Literature, Politics, and the English Avant-Garde: Nation and Empire, 1901-1918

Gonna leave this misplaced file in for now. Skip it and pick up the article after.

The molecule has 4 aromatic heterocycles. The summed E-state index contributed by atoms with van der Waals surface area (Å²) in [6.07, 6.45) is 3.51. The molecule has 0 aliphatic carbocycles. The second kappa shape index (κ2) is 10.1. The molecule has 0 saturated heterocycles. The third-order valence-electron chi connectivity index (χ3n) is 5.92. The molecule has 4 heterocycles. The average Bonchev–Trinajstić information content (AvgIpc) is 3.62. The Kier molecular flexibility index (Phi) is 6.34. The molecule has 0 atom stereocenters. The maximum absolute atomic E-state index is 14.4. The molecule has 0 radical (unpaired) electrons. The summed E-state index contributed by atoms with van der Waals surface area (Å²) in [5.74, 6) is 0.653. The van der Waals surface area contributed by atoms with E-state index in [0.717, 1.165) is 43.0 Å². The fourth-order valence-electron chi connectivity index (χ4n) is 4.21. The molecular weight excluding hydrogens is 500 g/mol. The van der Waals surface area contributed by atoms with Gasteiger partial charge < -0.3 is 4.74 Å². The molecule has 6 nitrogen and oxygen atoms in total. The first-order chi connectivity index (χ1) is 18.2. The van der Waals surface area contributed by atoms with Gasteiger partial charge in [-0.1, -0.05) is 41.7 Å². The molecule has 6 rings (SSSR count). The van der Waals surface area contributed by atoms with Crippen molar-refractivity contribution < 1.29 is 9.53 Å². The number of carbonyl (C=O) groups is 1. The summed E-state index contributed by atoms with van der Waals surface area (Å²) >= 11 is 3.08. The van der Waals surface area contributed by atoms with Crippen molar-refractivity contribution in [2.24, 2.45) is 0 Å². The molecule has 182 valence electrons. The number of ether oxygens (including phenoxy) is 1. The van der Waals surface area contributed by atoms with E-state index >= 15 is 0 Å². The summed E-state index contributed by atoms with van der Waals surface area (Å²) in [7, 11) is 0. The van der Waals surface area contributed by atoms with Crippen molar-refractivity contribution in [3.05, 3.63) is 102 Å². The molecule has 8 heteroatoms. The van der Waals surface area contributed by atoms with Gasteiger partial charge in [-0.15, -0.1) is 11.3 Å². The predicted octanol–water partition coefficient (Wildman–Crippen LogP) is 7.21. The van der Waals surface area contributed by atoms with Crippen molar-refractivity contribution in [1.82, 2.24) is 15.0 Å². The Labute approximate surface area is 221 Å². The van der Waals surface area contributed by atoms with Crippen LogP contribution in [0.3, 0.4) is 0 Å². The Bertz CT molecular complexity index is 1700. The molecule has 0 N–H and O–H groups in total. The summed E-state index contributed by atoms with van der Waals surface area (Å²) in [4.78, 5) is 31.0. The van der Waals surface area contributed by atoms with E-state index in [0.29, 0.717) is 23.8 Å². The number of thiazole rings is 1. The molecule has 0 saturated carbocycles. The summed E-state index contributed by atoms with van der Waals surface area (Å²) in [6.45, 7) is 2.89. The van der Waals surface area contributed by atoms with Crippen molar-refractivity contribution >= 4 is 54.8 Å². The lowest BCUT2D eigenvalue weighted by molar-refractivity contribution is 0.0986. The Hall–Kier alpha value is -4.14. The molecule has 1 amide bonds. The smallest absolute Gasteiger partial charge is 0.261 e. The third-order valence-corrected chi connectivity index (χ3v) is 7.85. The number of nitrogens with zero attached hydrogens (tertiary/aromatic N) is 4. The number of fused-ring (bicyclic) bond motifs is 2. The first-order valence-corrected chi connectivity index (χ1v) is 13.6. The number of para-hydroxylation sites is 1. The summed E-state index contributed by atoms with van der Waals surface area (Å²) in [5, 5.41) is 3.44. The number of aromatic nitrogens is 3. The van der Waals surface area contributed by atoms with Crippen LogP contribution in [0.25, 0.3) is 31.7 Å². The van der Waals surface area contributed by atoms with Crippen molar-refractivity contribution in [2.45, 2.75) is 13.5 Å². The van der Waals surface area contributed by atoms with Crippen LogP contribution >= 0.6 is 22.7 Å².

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Accounts of the 'historical avant-garde' and of 'high modernism' often celebrate the former for its revolutionary aesthetics or denigrate the latter for its 'proto-fascist' politics. In Literature, Politics and the English Avant-Garde, Paul Peppis shows how neither interpretation explains the writings of avant-gardists in early twentieth-century England. Peppis reads texts by writers such as Ford Madox Ford, Wyndham Lewis, Dora Marsden, and Ezra Pound alongside English political discourse between the death of Victoria and the end of the Great War. He traces the impact of nation and empire on the avant-garde, arguing that Vorticism, England's foremost avant-garde movement, used nationalism to advance literature and avant-garde literature to advance empire. Peppis's study demonstrates that these ambitions were enabled by a period conception of nationality as an essence and construct. By recovering these neglected aspects of avant-garde politics, Peppis's book opens important avenues for assessing modernist politics after the war.